When data are available they are often only partial : for example in [2] the Lateral Force vs Slip Angle plots stop at a = 6°,  and only 4 different values of vertical load are considered.

This makes the Magic formula useful to those wanting to create a race vehicle simulation., since it allows to extend the tyre behaviour to the whole range of slip angles and vertical loads, once that the parameters are set to match a limited quantity of experimental data.

Obviously it will be impossible to have a perfect match ; one must also consider that all of the analytical formulas (and many numeric solutions too) used in Engineering are useful only to give a first approximation, to the Experimental Engineers delight.


Another application of the curves is the simulation of tyre for which no data is available at all, by making use of the ones of similar tyres.

 For example, if wanting to simulate a tyre similar to a given one, but  a softer compound, it will often be enough to raise the value of D.

This because (AS A RULE OF THUMB…) , B,C,E depend on the carcass’ construction, while D depends on the compound.

If  it is desired a tyre able to give the pilot a very clear warning of the limit’s approaching (as in videgames, where a lack of the acceleration input ought to be compensated by an enhanced visual input), the parameters of choice are C and E, since they rule on the adherence’s fall after the maximum.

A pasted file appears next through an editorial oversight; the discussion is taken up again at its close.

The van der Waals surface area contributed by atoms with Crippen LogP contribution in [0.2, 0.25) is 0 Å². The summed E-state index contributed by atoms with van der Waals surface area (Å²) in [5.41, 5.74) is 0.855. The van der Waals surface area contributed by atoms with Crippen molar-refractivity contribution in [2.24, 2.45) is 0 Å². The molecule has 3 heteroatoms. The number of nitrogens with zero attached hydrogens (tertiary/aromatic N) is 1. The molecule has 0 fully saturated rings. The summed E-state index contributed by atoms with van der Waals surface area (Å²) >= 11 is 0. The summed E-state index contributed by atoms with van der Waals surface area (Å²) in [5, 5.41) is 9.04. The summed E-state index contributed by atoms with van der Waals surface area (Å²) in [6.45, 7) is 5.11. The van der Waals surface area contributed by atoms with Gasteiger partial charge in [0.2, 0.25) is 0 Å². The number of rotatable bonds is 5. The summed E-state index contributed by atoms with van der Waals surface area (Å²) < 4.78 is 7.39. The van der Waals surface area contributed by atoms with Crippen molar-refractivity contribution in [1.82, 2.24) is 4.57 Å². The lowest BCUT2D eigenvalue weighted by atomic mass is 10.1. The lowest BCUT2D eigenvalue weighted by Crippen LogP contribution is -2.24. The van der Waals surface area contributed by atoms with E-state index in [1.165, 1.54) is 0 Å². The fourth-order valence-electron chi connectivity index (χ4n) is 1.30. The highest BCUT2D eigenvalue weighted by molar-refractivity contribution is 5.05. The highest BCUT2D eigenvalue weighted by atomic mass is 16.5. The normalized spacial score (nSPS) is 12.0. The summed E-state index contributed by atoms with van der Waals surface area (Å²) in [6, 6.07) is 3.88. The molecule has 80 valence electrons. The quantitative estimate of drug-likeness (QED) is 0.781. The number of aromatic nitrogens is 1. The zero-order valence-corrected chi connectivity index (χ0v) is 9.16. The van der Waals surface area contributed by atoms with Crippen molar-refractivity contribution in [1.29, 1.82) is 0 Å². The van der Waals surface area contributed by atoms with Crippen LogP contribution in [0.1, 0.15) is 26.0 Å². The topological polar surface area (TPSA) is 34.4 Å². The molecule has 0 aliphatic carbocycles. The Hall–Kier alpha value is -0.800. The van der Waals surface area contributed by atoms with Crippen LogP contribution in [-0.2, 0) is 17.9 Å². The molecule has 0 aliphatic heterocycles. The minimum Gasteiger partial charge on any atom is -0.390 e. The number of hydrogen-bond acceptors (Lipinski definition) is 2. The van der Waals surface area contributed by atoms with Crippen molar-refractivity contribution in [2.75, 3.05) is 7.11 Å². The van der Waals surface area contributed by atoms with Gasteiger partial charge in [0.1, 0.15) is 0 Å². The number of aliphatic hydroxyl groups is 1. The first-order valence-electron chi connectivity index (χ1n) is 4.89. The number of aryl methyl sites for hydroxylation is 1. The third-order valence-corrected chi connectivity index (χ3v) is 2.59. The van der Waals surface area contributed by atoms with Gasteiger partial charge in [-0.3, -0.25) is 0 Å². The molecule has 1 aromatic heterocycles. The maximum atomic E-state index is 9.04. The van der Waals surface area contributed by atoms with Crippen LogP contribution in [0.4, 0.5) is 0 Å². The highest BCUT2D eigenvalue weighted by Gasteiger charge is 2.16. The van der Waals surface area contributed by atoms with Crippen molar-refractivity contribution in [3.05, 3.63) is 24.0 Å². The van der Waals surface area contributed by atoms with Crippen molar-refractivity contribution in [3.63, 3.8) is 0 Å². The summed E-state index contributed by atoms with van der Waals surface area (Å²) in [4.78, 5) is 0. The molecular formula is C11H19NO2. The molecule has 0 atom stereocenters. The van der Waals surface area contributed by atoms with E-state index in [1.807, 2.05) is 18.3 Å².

A wider (and hence stiffer) tyre can be simulated by an increase of  B, which will increase the initial slope. In this case it will also be useful a decrease in C, to diminish the BCD parameter on which the peak adherence slip angle depends.

The Pacejka curves are here used to plot the various a,m diagrams , i.e.  slip angle a versus  adherence coefficient  m, at varying vertical  loads  FZ

It must be said that this kind of approach is not very common in literature, since usually the centripetal force is plotted, instead of the adherence coefficient.

The two values are anyway linked by a proportionality factor, thereby legitimating this change.

It won’t be unuseful to remember that “adherence factor” is not an exceedingly formally correct term , since it would be more orthodox to refer to a “normalized force” Fy/Fz

The easy understanding of  m will anyway led to its use in these pages.


D coefficient variability under vertical load

In starting the calculations for a complete tyre, the first value to be fixed should be  D, wich takes into account the adherence factor.

For a Formula One tyre, a  value of 1.8 under a vertical load of 600 kg will be in the ballpark

 It is very important to make D dependent on the vertical load Fz , since the maximum adherence value depends on it.

A good formula, presented (in different ways)  in [2] and [3] ,  will be  :

m = a1 Fz + a2                              (**)

where a1<0 ; a2>0

It ought to be pointed out that the nonetheless interesting paper  [3] suggests (Chapter 24) positive values for both these coefficients, a statement not congruent with experimental data.

As an alternative it can be used the formula shown in  [4] :

m = m0 / (1+mtFz)                            (***)